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Apocalypse, Populism, Critique: An interdisciplinary Symposium

Symposium graphic for "Apocalypse" with Critique and Populism also spelled out

Populists on the Left and on the Right in different ways employ the prospect of apocalypse to advocate and promote their views of how to confront impending challenges modern societies and human civilization will be confronting in coming decades. In a variety of ways, both the prospect of apocalypse, and strategies to employ this prospect in terms of the traditional divide between Left and Right, call for new forms of critique to provide opportunities for confronting impending challenges in constructive ways that do not regenerate and perpetuate the structural patterns that have been generating the conditions which produced these challenges to begin with.

Three sessions with speakers from different disciplines in Arts & Sciences provide informed perspectives on the current resurgence of populism which, in the face of proliferating challenges, is likely to become more intense, probably much more intense. Given participants’ varied expertise, different types of lessons that should have been learned, e.g., from National Socialism, were ignored, in many different ways (e.g., in terms of teaching students about the importance of history, historical knowledge, knowledge of history, society, politics, culture, etc.), in ways that predictably are very dangerous for democracy and related values and practices. Each session is intended to set the stage for an engaged exchange between experts, interested faculty, and students (both graduate and undergraduate), presenting opportunities to highlight what different disciplines have to contribute at a critical time. The links between apocalypse, populism, and critique will not be addressed explicitly by each speaker, but links will be obvious and undeniable in many regards – e.g., in terms of national, societal, political apocalypse as a historical reality, a prospect, an ideological device, and a coping strategy.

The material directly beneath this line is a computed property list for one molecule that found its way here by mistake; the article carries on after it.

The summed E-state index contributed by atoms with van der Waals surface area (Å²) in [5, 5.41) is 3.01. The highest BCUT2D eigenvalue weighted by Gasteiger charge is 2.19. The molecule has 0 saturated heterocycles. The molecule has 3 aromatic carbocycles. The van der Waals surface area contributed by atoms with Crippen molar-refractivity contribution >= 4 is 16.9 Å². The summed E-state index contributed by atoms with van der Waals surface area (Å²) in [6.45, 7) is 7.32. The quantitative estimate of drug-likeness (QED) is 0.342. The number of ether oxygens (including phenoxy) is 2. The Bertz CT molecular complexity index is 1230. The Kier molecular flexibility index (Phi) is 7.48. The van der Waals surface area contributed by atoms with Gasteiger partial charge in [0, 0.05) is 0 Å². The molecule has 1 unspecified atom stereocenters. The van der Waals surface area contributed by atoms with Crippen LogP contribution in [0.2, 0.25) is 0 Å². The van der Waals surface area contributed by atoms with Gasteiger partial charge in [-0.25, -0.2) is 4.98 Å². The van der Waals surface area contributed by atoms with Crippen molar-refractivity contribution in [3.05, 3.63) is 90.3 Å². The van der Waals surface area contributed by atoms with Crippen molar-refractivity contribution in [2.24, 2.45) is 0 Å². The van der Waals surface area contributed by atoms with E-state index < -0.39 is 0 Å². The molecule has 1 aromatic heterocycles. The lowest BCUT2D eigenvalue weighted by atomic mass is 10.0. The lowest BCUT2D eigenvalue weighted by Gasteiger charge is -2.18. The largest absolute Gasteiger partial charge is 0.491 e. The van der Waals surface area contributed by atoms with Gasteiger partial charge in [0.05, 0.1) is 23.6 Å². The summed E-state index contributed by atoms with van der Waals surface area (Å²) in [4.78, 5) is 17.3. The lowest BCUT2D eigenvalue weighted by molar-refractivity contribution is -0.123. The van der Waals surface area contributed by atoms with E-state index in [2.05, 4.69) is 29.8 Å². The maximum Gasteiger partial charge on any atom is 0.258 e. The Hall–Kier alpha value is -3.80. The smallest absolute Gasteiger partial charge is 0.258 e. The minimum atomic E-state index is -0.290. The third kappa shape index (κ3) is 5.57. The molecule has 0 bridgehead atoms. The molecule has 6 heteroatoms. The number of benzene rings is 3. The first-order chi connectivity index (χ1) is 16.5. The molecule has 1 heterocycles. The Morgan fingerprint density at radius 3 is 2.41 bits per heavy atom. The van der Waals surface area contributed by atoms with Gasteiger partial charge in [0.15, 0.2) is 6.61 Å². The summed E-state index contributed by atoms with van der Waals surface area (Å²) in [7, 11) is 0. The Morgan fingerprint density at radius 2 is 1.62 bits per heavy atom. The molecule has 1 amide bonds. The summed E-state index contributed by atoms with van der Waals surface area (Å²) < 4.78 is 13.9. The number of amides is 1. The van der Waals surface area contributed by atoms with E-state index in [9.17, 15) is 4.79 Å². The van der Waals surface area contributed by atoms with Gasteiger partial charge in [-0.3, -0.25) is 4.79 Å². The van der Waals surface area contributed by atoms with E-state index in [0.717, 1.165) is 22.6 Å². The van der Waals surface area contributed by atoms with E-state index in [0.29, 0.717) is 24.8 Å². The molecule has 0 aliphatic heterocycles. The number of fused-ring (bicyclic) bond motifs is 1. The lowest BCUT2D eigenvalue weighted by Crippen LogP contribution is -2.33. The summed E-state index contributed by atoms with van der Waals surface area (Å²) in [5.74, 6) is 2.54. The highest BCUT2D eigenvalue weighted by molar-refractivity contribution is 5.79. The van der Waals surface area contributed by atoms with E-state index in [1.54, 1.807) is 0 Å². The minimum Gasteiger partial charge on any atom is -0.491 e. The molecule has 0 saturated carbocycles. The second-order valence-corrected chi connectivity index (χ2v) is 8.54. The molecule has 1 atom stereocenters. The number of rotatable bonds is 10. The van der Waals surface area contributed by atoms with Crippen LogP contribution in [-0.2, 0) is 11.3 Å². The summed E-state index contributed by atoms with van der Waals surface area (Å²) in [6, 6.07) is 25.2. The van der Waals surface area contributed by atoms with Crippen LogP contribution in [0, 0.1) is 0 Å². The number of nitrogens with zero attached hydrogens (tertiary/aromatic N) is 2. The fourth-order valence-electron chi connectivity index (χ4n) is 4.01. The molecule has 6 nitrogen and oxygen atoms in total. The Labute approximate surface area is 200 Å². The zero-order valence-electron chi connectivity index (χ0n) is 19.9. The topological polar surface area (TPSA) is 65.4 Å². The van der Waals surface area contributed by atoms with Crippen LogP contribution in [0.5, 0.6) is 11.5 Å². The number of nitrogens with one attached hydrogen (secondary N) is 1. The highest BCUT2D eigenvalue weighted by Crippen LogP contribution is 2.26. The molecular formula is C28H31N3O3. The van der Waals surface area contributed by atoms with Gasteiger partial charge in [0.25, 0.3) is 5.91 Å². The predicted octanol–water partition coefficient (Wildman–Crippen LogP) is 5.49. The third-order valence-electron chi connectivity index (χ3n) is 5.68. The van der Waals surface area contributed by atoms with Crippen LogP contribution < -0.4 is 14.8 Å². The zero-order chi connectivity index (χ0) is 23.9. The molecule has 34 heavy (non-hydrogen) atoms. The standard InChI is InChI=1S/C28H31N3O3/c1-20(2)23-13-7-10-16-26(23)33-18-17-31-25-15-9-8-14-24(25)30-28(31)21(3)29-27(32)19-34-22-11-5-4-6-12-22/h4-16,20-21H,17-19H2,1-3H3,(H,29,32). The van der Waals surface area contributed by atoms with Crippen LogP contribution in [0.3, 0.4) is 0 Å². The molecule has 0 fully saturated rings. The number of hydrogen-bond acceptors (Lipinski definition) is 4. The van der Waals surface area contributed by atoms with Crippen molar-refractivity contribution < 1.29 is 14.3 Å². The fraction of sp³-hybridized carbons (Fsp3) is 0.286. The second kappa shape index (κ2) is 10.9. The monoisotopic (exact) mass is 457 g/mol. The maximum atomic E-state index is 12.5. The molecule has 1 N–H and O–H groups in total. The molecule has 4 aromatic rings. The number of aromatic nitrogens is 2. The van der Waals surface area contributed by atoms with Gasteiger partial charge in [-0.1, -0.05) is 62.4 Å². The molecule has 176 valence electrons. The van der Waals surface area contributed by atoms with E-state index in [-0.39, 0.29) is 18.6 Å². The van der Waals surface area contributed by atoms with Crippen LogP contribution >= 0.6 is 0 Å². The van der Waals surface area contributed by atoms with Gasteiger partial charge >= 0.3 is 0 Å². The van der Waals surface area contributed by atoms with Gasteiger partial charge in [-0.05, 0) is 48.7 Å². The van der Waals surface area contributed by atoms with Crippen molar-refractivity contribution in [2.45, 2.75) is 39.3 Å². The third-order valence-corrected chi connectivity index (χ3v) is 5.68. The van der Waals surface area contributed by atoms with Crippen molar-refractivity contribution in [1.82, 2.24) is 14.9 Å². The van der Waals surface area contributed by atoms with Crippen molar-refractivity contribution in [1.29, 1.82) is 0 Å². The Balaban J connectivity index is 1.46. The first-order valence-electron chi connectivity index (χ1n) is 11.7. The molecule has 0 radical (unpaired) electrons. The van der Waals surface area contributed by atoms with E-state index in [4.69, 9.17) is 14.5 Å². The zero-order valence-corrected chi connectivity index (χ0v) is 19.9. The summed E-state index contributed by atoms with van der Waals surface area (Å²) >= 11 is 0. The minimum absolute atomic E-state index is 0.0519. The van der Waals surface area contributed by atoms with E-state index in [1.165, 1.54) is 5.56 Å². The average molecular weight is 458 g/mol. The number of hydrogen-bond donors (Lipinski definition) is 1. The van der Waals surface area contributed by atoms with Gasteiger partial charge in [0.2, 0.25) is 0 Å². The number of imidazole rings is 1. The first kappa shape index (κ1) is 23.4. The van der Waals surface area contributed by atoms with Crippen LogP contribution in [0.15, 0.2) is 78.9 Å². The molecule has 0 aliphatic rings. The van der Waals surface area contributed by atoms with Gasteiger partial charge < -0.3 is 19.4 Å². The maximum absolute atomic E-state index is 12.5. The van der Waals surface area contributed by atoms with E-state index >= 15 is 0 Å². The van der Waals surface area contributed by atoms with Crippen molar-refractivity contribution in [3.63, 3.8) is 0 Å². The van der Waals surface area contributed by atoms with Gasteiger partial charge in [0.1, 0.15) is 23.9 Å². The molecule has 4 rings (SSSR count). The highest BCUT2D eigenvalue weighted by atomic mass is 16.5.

Presented by the Center for the Study of Social Justice and the Committee on Social Theory.


10:00-10:15 Welcome and Agenda

Harry F. Dahms (Sociology):
Apocalypse, Populism, Critique: Adorno on Right-wing Radicalism (video)

Apocalypse:  Historical and Religious

Gregory Kaplan (MFLL):
The Apocalypse and the Rebirth of Israel in the Treatises of Saul Levi Mortera (c. 1590-1660), Spinoza’s Rabbi (video)

Mark Hulsether (Religious Studies):
When End-Times Discourse, Conservative Populism, Subversive Memory, and Critique Co-Exist in the Same People (video)

Apocalypse:  Sociological and Cultural 

Jon Shefner (Sociology)
From Austerity, to Apocalypse (video)

Zhandarka Kurti (Sociology):
The Permanent Crisis: Apocalypse and Populism in Contemporary Popular Culture (video)


Apocalypse:  Anthropological and Political

Raja Swamy (Anthropology):
Past and Future of India (video)

Joel Crombez (Sociology, Kennesaw State University)
Steven Panageotou (Political Economy, College of Idaho):
Anxiety and Apocalypse: Trumpian Governance from Populism to Personal Brand (video)

Timothy Gill (Sociology):
Varieties of Contemporary Populism in the Americas: Bernie Sanders, Hugo Chávez, and Donald Trump (video)

Apocalypse, Populism, and Critique

Allen R. Dunn (English):
Apocalypse, Populism, Critique: Conclusions

Harry F. Dahms and Allen Dunn


Friday, October 30, 2020, 10:00 am- 4:00 pm
(via Zoom; Link will be posted closer to the date!)


Co-sponsored by
Department of English
Department of Sociology
College of Arts and Sciences

See also:

  • Joel Crombez on the governing style of a personal brand (link)
  • Harry F. Dahms on Adorno and right-wing extremism (link)
  • Allen R. Dunn on ethics, identity and political mediation in right-wing American populism (link)
  • Timothy Gill on the future of the U.S. empire in the Americas (link)
  • Mark Hulsether on pentecostalism, politics, and popular culture (link)
  • Gregory Kaplan on arguments against the Christian religion in Amsterdam by Saul Levi Morteira, Spinoza’s Rabbi (link)
  • Zhandarka Kurti on the Bronx fires (link)
  • Steven Panageotou on the need for critical democratic theory (link)
  • Jon Shefner on the persistence of austerity policies (link)
  • Raja Swamy on the aftermath of the 2004 Tsunami (link)